- Voltage: the teacher represents the battery, and the voltage is the push/pull “oomph” by teacher on the hoop.
- Resistance: a student’s hand on the hoop provides resistance to the spinning hoop; the student represents a bulb, and bulbs introduce resistance into a circuit.
- Current: the “charge flow rate” is the hoop flow rate. The hoop represents the charge, and exists before there is any spinning.
- Power: for the “energy flow rate”, the teacher does actually transfer “energy” through the hoop instantaneously.
Joel suggests looking at Wainwright’s Appendix B (pages 26-29) if you’d like a good summary of ideas in CASTLE. The whole paper is an evaluation of “Engineering the Future“, and includes a concise list of common misconceptions in electricity education.
Joel offered a second metaphor for thinking about the difference between circuits that are parallel or in series, and how that design choice affects resistance with the air and straw model by asking our class:
- Try blowing through a straw. Now attach another straw to its end and try to blow again. is it easier or harder to blow? It’s harder, right? This is a series.
- Now try blowing through straws that are next to each other. It’s easier than blowing through just one straw, right?
Joel later shared his cardboard circuits (which he’ll share on the blog later when they’re more developed) and a demo of a program for an Arduino Uno (or Leonardo). It collect 0-5V input data from sensors — such as the photoresistor used in the light theremin — and send it to a computer. It’s also a program for Processing, and a graphing library called gwoptics, to display the data sent by the Arduino using rotary voltmeters, a rolling-time graph (oscilloscope-like), and bar graphs. This is not well documented yet, but if you want to try using it:
- Open the attached zip file “VoltRoller-ArduinoProcessing.zip”
- Install Processing if you haven’t yet.
- Copy the “Analog0and1_5vRef_a” folder into your Documents>Arduino folder.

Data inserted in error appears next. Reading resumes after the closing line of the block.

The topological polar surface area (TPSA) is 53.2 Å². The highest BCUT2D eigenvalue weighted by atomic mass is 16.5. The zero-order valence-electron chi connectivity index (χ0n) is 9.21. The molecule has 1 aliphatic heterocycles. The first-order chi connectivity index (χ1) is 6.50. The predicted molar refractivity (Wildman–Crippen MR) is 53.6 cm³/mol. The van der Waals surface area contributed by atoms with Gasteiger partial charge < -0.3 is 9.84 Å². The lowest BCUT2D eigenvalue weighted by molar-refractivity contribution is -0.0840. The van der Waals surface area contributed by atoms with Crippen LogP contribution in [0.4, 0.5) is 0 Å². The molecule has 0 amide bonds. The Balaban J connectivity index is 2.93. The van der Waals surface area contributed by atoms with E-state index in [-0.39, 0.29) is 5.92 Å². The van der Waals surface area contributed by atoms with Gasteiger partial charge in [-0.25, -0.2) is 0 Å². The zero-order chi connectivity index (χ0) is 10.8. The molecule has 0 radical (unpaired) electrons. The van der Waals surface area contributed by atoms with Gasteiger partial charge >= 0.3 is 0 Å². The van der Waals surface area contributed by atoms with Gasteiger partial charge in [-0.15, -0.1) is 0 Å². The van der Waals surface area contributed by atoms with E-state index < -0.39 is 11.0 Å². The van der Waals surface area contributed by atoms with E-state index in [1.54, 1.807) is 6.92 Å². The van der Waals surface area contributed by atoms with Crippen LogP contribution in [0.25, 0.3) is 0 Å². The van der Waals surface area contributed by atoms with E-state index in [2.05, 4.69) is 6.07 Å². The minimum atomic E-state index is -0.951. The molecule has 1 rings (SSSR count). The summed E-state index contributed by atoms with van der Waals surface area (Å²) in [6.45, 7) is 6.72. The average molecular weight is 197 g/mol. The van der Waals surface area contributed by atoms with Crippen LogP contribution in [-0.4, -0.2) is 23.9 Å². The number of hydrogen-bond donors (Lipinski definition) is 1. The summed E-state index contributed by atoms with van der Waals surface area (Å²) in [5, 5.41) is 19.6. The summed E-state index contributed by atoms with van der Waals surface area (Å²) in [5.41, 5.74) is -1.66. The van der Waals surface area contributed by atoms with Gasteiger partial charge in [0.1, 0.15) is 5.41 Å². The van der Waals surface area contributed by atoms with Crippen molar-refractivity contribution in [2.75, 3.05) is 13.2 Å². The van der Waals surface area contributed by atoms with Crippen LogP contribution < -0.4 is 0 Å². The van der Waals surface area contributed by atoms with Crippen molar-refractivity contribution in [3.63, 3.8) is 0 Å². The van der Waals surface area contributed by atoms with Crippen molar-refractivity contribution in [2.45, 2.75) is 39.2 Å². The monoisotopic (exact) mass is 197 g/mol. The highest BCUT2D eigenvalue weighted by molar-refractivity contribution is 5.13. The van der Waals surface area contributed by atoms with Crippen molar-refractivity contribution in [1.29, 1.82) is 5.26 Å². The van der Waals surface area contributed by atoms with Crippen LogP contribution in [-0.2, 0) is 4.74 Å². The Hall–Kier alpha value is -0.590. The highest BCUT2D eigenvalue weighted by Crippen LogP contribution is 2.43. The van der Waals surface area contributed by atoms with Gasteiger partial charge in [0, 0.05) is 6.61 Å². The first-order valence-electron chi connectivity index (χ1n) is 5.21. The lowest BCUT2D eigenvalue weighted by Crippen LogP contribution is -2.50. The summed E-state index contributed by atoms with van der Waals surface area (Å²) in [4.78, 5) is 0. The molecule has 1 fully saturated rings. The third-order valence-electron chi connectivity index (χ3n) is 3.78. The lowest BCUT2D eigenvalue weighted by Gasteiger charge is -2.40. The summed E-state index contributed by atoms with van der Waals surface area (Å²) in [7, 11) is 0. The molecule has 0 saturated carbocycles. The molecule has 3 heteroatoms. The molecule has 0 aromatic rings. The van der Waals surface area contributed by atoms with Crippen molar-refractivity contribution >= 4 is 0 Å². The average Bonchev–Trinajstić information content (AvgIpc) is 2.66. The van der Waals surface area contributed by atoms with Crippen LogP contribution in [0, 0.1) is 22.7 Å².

- Copy the “VoltageRoller_2input” into your Documents>Processing folder.
- Download the gwoptics library: gwoptics.org/processing/gwoptics_p5lib/
- Unzip the gwoptics library.
- Copy the gwoptics library into your Documents>Processing>Libraries folder.
One of our teachers with having some problems getting his Arduino set up to communicate with his computer. The troubleshooting tips in our book did not sufficiently resolve his issue, that we did figure it out in the end. These are the methods that we used to debug the problem:
- Traded Arduinos with a neighbor.
- Restarted the computer.
- Reinstalled the Arduino software.
- Found the same model of computer as his own, and checked the settings. Here we discovered that he needed to choose another port.
This exercise sparked a conversation among some of the educators in the room who had more experience with Arduino in their classrooms. A very large percentage of time is spent on troubleshooting computers and dealing with new viruses that infect computers in their labs and makerspaces. on top of this, school Internet policies are often very strict, requiring approvals and visits from the overworked IT managers at the school. teachers end up spending a lot of time installing and reinstalling software, not because of anything they did wrong, but because of the technical and logistical limitations that they face. In our work with MENTOR Makerspace, we hope we might be able to identify a dream list of what perfect hardware and software for classroom would look like. Ideally, it wouldn’t occupy any more of teachers’ precious time!
Look for our next Educators’ Workshop in February.